In the southeastern zone, where two municipal golf courses are located, birding is somewhat limited. However, just north of Mosholu Golf Course in the mature oak-sweetgum forest surrounding the Allen Shandler Recreation Area, 10 species of warbler may be seen on a spring morning in mid-May. The rest of the park offers wonderful birding opportunities as well. Each section is accessible by mass transit. With a car, you can reach all birding areas in one day.
Enter the Northeast Forest section (near a bus stop) at Van Cortlandt Park East and Katonah Avenue. Wide and paved Nursery Road leads from here to the Arthur Ross Nursery and connects to the John Muir Trail. This 1.5-mile trail starts near the Nursery gate and meanders east-west through prime birding habitat in the Northeast Forest , Croton Woods, and the Northwest Forest, where it passes through a rare, mature oak and sweetgum forest. During spring migration, look for woodpeckers, flycatchers, vireos, wrens, thrushes, warblers, tanagers, and grosbeaks.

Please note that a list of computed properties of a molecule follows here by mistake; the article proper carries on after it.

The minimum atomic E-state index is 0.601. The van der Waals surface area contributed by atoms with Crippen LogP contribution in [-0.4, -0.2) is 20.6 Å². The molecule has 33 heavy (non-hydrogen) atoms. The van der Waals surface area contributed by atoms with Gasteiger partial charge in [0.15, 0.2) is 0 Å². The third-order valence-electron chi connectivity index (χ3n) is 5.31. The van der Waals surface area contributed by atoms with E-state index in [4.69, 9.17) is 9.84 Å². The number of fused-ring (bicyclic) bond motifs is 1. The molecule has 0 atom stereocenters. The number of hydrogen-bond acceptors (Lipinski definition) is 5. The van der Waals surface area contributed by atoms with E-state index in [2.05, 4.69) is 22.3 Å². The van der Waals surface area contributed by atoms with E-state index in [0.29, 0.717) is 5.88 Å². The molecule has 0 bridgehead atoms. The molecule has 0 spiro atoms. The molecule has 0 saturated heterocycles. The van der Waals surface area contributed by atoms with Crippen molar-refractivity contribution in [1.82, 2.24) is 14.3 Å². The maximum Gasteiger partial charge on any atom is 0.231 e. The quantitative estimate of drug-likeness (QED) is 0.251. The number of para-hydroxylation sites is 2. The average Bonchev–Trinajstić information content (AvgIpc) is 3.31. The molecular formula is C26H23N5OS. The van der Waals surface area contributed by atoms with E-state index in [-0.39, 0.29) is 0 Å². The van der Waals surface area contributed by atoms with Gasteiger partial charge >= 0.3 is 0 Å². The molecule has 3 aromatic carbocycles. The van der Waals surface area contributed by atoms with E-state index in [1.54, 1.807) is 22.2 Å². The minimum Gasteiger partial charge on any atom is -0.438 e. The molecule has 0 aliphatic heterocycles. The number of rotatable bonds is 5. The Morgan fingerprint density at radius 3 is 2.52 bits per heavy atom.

During the nesting season, look for warbling vireo, red-eyed vireo, wood thrush, yellow warbler, common yellowthroat, eastern wood-pewee, great crested flycatcher, rose-breasted grosbeak and Baltimore oriole. Continue until you spy on the left a Phragmites marsh off in the distance. Walk through a tunnel under the Major Deegan Expressway into Croton Woods. (Refer to Croton Woods for the continuation of the John Muir Trail.)
John Muir Trail
©NYC Parks Avila